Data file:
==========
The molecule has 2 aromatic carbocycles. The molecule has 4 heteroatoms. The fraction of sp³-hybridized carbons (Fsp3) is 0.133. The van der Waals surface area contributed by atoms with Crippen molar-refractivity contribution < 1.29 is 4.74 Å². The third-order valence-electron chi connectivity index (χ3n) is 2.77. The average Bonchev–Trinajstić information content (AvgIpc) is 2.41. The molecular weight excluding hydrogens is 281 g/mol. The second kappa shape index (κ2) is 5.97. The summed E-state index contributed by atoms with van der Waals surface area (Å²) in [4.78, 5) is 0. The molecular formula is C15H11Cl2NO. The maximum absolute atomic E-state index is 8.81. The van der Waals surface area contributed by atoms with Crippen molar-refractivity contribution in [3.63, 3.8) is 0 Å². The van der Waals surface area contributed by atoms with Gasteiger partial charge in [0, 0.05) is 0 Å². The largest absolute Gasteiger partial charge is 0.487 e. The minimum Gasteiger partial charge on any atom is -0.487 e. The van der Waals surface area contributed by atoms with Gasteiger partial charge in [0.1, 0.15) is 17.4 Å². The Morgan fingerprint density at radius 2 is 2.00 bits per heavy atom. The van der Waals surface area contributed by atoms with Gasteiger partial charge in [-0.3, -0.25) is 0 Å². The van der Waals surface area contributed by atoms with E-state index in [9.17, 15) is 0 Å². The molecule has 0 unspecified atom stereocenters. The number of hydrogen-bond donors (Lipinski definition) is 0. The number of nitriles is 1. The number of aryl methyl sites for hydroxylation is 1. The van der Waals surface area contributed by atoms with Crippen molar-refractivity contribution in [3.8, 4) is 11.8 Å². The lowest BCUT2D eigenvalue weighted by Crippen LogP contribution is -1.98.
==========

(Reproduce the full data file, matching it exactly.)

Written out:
The molecule has 2 aromatic carbocycles. The molecule has 4 heteroatoms. The fraction of sp³-hybridized carbons (Fsp3) is 0.133. The van der Waals surface area contributed by atoms with Crippen molar-refractivity contribution < 1.29 is 4.74 Å². The third-order valence-electron chi connectivity index (χ3n) is 2.77. The average Bonchev–Trinajstić information content (AvgIpc) is 2.41. The molecular weight excluding hydrogens is 281 g/mol. The second kappa shape index (κ2) is 5.97. The summed E-state index contributed by atoms with van der Waals surface area (Å²) in [4.78, 5) is 0. The molecular formula is C15H11Cl2NO. The maximum absolute atomic E-state index is 8.81. The van der Waals surface area contributed by atoms with Crippen molar-refractivity contribution in [3.63, 3.8) is 0 Å². The van der Waals surface area contributed by atoms with Gasteiger partial charge in [0, 0.05) is 0 Å². The largest absolute Gasteiger partial charge is 0.487 e. The minimum Gasteiger partial charge on any atom is -0.487 e. The van der Waals surface area contributed by atoms with Gasteiger partial charge in [0.1, 0.15) is 17.4 Å². The Morgan fingerprint density at radius 2 is 2.00 bits per heavy atom. The van der Waals surface area contributed by atoms with Gasteiger partial charge in [-0.3, -0.25) is 0 Å². The van der Waals surface area contributed by atoms with E-state index in [9.17, 15) is 0 Å². The molecule has 0 unspecified atom stereocenters. The number of hydrogen-bond donors (Lipinski definition) is 0. The number of nitriles is 1. The number of aryl methyl sites for hydroxylation is 1. The van der Waals surface area contributed by atoms with Crippen molar-refractivity contribution in [3.8, 4) is 11.8 Å². The lowest BCUT2D eigenvalue weighted by Crippen LogP contribution is -1.98.